But anyone who needs wisdom should ask God, whose very nature is to give to everyone without a second thought, without keeping score. Wisdom will certainly be given to those who ask. Whoever asks shouldn’t hesitate. They should ask in faith, without doubting. Whoever doubts is like the surf of the sea, tossed and turned by the wind. People like that should never imagine that they will receive anything from the Lord. They are double-minded, unstable in all their ways. (James 1:5-8, CEB)
Wisdom, the ability to see things from a heavenly perspective, is a gift from God. And James describes God as a generous giver, one who doesn’t run us through the spiritual equivalent of a loan approval process. Thus, we shouldn’t read this passage as warning us that God will all of a sudden get stingy if he detects the slightest bit of doubt in our request, if he senses any weakness in our spirit.
But what does James mean, then, by saying that the one who doubts shouldn’t expect to “receive anything from the Lord”? As we’ve seen, the story in Mark 9 of the desperate father who cried out “I believe; help my unbelief!” flatly contradicts the mistaken notion that God will turn a deaf ear to any request that’s made with less than 100% confidence. True, Jesus corrects the man for his wavering faith. But I imagine he does this gently, and in love. And most importantly, he heals the boy as asked.
Part of the puzzle, then, is the question of what James means by “doubt.” The word he uses (in the Greek) suggests something that has been split down the middle. When he therefore says that the one who doubts is “double-minded,” I don’t think he’s saying that the latter is the consequence of the former; rather, he’s describing the same thing in two ways.
Indeed, some scholars believe “double-minded” is a word James himself coined; it doesn’t seem to appear in Greek literature before the time of James, but it does afterward. It’s as if James is casting about for a way to explain what he’s talking about, and makes something up on the spot: “It’s like…it’s like…he has two minds!” The one who doubts, in other words, experiences an internal split between two ways of thinking which may conflict with each other.
It may be, therefore, that the English word we really want here is not so much “doubt” as “ambivalence.” He’s not describing someone who doesn’t believe at all; he’s describing someone who believes two (or more!) contradictory things.
“Doubt” isn’t the polar opposite of belief; it’s the double-mindedness of believing two opposing things.
If that’s the case, then when James says that the one who doubts shouldn’t expect to receive anything from God, he’s not stating that only prayers offered with full and unwavering faith will be answered. In context, he’s talking specifically about prayers for wisdom, and I believe that what he’s doing is warning us of the unavoidable consequence of our unresolved ambivalence.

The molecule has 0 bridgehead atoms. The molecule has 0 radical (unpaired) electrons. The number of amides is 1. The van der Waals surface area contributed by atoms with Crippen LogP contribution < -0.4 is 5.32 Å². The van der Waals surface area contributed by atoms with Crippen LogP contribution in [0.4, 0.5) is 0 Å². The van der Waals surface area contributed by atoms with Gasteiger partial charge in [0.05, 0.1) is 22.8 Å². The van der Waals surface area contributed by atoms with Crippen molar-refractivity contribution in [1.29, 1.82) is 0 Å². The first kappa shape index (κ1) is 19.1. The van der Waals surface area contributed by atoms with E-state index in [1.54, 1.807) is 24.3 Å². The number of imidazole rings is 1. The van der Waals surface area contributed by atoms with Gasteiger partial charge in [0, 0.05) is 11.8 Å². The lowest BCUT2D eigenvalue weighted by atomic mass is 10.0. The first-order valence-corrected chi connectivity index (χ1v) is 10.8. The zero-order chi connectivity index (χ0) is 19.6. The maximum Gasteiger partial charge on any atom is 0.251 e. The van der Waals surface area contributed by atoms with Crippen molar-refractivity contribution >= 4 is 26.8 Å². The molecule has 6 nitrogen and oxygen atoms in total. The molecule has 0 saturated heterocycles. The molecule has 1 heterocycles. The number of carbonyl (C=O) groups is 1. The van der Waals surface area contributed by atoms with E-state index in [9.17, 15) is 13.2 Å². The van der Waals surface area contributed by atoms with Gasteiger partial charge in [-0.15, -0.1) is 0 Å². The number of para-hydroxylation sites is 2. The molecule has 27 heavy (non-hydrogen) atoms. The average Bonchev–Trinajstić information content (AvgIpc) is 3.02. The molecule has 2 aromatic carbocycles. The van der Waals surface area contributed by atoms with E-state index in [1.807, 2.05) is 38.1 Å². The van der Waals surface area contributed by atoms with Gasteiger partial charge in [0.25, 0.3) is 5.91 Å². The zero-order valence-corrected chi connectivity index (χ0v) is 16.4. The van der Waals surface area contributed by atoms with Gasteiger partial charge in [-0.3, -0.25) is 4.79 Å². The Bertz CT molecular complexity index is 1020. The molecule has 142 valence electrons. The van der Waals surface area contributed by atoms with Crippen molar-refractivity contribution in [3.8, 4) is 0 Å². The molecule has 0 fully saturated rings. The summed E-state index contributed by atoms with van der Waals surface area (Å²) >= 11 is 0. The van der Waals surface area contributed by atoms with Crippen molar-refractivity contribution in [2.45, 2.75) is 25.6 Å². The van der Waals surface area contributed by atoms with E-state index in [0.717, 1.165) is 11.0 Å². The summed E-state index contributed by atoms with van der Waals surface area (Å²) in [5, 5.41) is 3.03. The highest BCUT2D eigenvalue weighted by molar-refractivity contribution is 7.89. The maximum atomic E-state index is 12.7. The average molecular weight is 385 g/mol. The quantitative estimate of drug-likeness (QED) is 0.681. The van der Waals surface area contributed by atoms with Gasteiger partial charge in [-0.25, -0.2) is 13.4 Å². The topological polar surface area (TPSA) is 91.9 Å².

Or to put it more simply: If we want to learn to think about things God’s way, we can’t keep clinging to other ways of thinking.
We already know what this is like, don’t we? One voice in our heads says, “You can do this!” But another says, “You’re going to fail!” One voice says, “Things will be fine”; the other, “This is going to be a disaster.” And of course, the voices aren’t only inside us. Other people are offering us free (and often unsolicited!) advice, and there’s no end to the cultural messages we are bombarded with daily. The instability James is describing may be one in which we follow the dictates of one voice, hesitate, then pull back and follow another. We can’t commit to one way of thinking or one course of action.
Is that any way to learn wisdom?
. . .
Unfortunately, I’ve heard too many stories of Christians who have been hurt by their church communities on the matter of faith and doubt. They’ve gone to God with earnest prayers for help, and have asked their brothers and sisters in Christ to pray with and for them. But when their prayers weren’t answered the way they had hoped, they were told, “It’s because you didn’t have enough faith. It’s because you doubted.”
Let me say it unambiguously: that is a hurtful, sinful thing to say to someone who is suffering. It won’t strengthen their faith; if anything, it will tempt them to walk away from the faith, to find a community that is better able to embrace their pain.
So again: James is not talking about prayer in general, but prayers for wisdom. Nor is he saying that the infinitely gracious God will set that generosity aside if he finds that the quality of our faith isn’t up to snuff. But he is warning us of the consequence of being of two minds. When we want to grow in wisdom, when we want to see our trials through heavenly eyes, we cannot hold both a godly perspective and a worldly one at the same time.
James doesn’t give us a practical strategy for resolving our ambivalence. But we can at least start with this: let us hold to the truth that God in his very nature is generous and giving. That in itself may still some of the voices we could safely ignore.